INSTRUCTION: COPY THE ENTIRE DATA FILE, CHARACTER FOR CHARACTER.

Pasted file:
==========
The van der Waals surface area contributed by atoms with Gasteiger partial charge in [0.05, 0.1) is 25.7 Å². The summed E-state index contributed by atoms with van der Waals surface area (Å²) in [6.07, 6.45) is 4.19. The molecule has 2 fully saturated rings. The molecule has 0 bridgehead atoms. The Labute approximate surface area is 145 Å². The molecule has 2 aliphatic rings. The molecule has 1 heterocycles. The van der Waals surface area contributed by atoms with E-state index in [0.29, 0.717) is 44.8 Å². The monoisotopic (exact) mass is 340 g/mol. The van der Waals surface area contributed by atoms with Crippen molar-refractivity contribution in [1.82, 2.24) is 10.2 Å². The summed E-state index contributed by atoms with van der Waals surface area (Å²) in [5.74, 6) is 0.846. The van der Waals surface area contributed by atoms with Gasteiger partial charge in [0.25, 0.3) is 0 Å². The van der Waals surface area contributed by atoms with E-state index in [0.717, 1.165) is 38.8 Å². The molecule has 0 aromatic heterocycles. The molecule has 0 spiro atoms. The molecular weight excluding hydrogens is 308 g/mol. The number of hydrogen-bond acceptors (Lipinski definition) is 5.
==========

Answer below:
The van der Waals surface area contributed by atoms with Gasteiger partial charge in [0.05, 0.1) is 25.7 Å². The summed E-state index contributed by atoms with van der Waals surface area (Å²) in [6.07, 6.45) is 4.19. The molecule has 2 fully saturated rings. The molecule has 0 bridgehead atoms. The Labute approximate surface area is 145 Å². The molecule has 2 aliphatic rings. The molecule has 1 heterocycles. The van der Waals surface area contributed by atoms with E-state index in [0.29, 0.717) is 44.8 Å². The monoisotopic (exact) mass is 340 g/mol. The van der Waals surface area contributed by atoms with Crippen molar-refractivity contribution in [1.82, 2.24) is 10.2 Å². The summed E-state index contributed by atoms with van der Waals surface area (Å²) in [5.74, 6) is 0.846. The van der Waals surface area contributed by atoms with Gasteiger partial charge in [0.25, 0.3) is 0 Å². The van der Waals surface area contributed by atoms with E-state index in [0.717, 1.165) is 38.8 Å². The molecule has 0 aromatic heterocycles. The molecule has 0 spiro atoms. The molecular weight excluding hydrogens is 308 g/mol. The number of hydrogen-bond acceptors (Lipinski definition) is 5.